[remastered] is an innovative exploration of 16th-18th century Spanish, Italian, Dutch, and Flemish paintings drawn primarily from the Worcester Art Museum
s collection. Featuring over 60 works, the exhibition includes works rediscovered from the Worcesters collection and conserved in its lab as well as a number of major loans from international collections. The traditional salon-style hanging of works, combined with interactive programming, provides visitors with a fresh look at Old Masters, and creates a more dynamic gallery environment that can serve as a classroom, a laboratory, a sanctuary, and a community space. [remastered] will also include the first chance to see the Museums recent acquisition of a painting by renowned Renaissance master Paolo Veronese.
Among the highlights on view is The Repentant Magdalen painted by El Greco around 1577, shortly after his arrival in Spain. Though the composition is largely inspired from a Titian painting on the same subject, the work displays El Grecos highly personal style in its spatial distortions, like the saints elongated limbs, and in its cool coloring. Rembrandt van Rijns Saint Bartholomew is another exhibition highlight. Here, Saint Bartholomew holds a knife, the instrument of his martyrdom. His troubled expression reflects Rembrandts interest in depicting intense emotions at that moment in his career. In the same gallery, viewers can find A Game of Tric-Trac by Judith Leyster, one of Hollands few female master painters during its golden age and the only one whose work shows an active participation in the art market of her day. Like Rembrandt - or his Spanish contemporary, Jusepe de Ribera, whose work is also included- Leyster uses a dramatic and concentrated light source. Instead of drawing attention to an individual, however, the light in this work accentuates the players relationship.
The recently acquired Veronese, entitled Venus Disarming Cupid, diversifies the regions represented in [remastered]. Painted circa 1560, the work depicts Venus taking her son Cupids bow. The Venus and Cupid theme was popular in Veroneses paintings, though this is one of the few on the subject that survives. The composition is based on a drawing by the Bolognese master Parmigianino. A gift from collector Hester Diamond of New York, Venus Disarming Cupid was given in honor of Rachel Kaminsky, Ms. Diamonds stepdaughter and a Museum board member, and diversifies the Museums collection, which has typically been stronger in northern European art.
[remastered] takes European Old Master works that are normally arranged in neat rows on the wall, and hangs them side by side, said WAM Director Matthias Waschek. Paintings large and small, with scales of representation ranging from miniscule to monumental, exchange glances and form serendipitous spatial relationships. Once intimidating, Old Masters here become accessible as visitors are encouraged to discover the baroque passion that awaits them with these marvelous works.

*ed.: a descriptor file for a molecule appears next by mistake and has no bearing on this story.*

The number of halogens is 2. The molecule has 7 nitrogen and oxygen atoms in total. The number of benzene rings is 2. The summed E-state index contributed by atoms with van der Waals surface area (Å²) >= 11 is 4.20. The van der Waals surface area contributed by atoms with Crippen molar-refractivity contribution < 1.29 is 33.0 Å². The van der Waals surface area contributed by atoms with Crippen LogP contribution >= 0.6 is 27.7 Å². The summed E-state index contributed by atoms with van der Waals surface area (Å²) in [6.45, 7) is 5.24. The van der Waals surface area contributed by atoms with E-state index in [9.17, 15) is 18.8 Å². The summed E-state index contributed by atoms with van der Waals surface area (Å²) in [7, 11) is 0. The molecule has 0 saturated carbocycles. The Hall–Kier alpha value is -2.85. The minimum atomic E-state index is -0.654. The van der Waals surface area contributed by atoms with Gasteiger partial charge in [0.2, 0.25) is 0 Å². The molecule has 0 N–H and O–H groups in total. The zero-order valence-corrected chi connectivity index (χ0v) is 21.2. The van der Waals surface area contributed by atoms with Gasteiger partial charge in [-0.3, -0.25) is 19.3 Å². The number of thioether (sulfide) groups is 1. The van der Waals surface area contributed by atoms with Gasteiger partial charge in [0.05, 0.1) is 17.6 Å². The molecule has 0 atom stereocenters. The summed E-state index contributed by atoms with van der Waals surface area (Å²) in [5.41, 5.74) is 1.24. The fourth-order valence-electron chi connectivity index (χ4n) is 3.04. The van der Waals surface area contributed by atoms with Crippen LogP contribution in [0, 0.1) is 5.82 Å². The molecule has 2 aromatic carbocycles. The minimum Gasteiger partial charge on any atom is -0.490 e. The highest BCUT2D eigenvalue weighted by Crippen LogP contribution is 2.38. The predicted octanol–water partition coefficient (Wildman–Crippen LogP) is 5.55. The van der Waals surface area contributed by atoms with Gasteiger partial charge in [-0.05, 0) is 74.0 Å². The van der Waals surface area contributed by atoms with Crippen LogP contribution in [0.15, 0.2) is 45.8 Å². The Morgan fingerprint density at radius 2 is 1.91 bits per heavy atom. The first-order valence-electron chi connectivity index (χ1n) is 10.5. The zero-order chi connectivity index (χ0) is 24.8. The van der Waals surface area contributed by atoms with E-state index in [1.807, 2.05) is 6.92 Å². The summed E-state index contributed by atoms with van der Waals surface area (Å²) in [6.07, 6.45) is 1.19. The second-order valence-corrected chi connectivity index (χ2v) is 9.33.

Developed by Waschek in collaboration with the museums curatorial and audience engagement divisions, [remastered] encourages both quiet contemplation and new modes of presentation and engagement. The medallion-style hanging of the works not only recalls 17th and 18th century collection displays, but also encourages contact and connection between works and viewers. Though the gallery space will always provide the chance for individual reflection on a work, interactive programming will also give those who want to learn more the opportunity to explore and discuss their findings. Interpretative iPad applications provide visitors with literature, the ability to look at the works in close detail, and fresh perspectives on Old Masters. Tours by the Museums new corps of Worcester State University Student Docents will also prompt conversations about the works relationships to each other, the viewer, and the gallery. Additionally, [remastered] will host spirituality practices with interfaith clergy, offering another means of contemplation. Sessions during which visitors can draw nude models in the gallery will bring the content of these paintings to life and reinforce that the roles of viewer and viewed can shift in the creation and consideration of an artwork.
The exhibition's opening party and weekend is sponsored by Harvard Pilgrim Health Care. On Friday, September 20 visitors are provided a chance to contemplate Old Masters among Baroque music performed by local bands and college a cappella groups. After the member-only hour from 7 to 8 PM, the public can join the opening for the price of regular Museum admission. With food trucks outside, cash bars inside, and over 100 live performers throughout the Museum, guests can experience a unique opening event that exemplifies [remastered]'s dedication to presenting a fresh look at Old Masters.
Providing the opportunity for both individual contemplation and group engagement, [remastered]s incorporation of technology, scholarship, and community activities reflects the Museums larger goal of increased accessibility. Symbolized by the opening of the Salisbury Street doors in 2012, Wascheks time as director has been marked with attempts to make WAM more accessible to the greater Worcester community. As the second summer of free admission comes to a close, WAM continues toward this goal with plans for the construction of an access bridge, which will provide significantly improved disability access and a clearer entrance to the Museum for all visitors.